Wednesday, August 27, 2014
Good Kind of Heat
You sometimes hear people talk about the “good kind of heat” versus the “bad kind of heat”. The “good kind of heat” is a dry heat...it feels good on your skin. It’s the kind of heat that makes you want to lay on the beach. The “bad kind of heat” is high humidity and makes you sweat buckets when you set foot in it.
Eleven years ago we landed in Guangzhou, China. We were there to adopt our first child, Abby. The particular flight that we were able to get had us land in Guangzhou and then take a connecting flight to Beijing. We got off the plane and found out that we would need to take a shuttle over to the terminal where we would be catching our second flight. About fourteen hours earlier we had left O’Hare airport in Chicago and the weather was typical early fall weather with mild temperatures. So when we exited the airport to take the shuttle we were unprepared for the air that hit us. It was only 5 in the morning and it was still dark out, but the air was so humid. Immediately we started to drip and we couldn’t move without feeling like hot, wet towels were being wrapped around us. It was even hard to breath. If you were thinking the shuttle would be air-conditioned, think again. For all intensive purposes it would be put in the “bad kind of heat” category.
But...whenever I feel that icky, muggy type of weather, which most summers we have many days of (this summer is abnormal)...I am taken back to that day. That day when we first landed in China and were just days away from being parents! A dream that we had had for several years by that point. We had made it through our home study, getting fingerprinted (more than once), getting our passports, answering completely hard questions for non- parents to answer on the Parenting Questionnaire (i.e. What will you do if your teenage daughter tells you she is pregnant?), answering embarrassing questions on the Marriage Questionnaire (i.e. What do you fight about?), writing about our growing up years, etc. We had put together our whole dossier (fancy word for a ton of paperwork) and gotten things notarized and then certified. We also had survived the delay during the SARS outbreak in China that happened right about when we were expecting to get our match. It turned out the delay was only about a month, but at the time we didn’t know how long the delay would be: days??? weeks??? months??? years???... it was the uncertainty that was so hard.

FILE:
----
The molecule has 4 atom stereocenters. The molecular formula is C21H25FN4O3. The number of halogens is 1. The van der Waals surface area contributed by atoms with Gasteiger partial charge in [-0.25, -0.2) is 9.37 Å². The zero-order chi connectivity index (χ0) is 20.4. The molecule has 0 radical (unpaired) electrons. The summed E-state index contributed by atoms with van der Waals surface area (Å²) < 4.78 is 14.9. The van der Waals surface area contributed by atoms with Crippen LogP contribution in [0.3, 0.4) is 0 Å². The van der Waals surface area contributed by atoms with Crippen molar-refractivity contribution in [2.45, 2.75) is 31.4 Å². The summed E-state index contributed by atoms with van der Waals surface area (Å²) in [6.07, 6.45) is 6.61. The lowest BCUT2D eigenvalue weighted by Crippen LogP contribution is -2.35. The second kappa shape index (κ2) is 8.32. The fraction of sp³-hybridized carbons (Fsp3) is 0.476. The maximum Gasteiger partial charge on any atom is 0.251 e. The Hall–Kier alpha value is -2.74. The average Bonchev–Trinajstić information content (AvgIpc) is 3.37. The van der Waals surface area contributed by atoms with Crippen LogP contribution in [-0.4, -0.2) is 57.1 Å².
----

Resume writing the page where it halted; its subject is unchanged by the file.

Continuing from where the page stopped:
We had survived all of that and we were HERE! We made it to Beijing, where it was not as hot and humid as it had been in Guangzhou. As part of the adoption process they had us spend several days in Beijing to learn more about the country and have an appreciation for the culture. Finally on September 2nd we flew to Changsha. We got to our hotel and were told that we would be meeting our child later that afternoon. Our stomachs were tied in knots! Several hours later they had us come to a meeting room in the hotel. Due to the SARS delay, they were trying to catch up on adoption cases so our adoption group was HUGE...17 families! Representatives from our adoption agency were trying to have us fill out paperwork. All of us were so distracted by the fact that the babies might be in the hotel that we were not very good listeners and had to have them repeat the directions a lot. Imagine our surprise when our names were called first to get Abby. I nervously went up to the orphanage workers and gave them a gift for caring for her these past 9 months. The gift was really more of a token, because how do you truly thank someone for caring for your child during those critical first months? I remember holding her and she was snuggled into me and it was the best feeling in the world. And I will never forget (nor will Rob) when Abby put her hands out to him, asking for him to take her. In that single moment, she had won him over!
So, I think you’ll understand now why even though the weather that day was brutal and sticky...I will always think of it as the “good kind of heat”.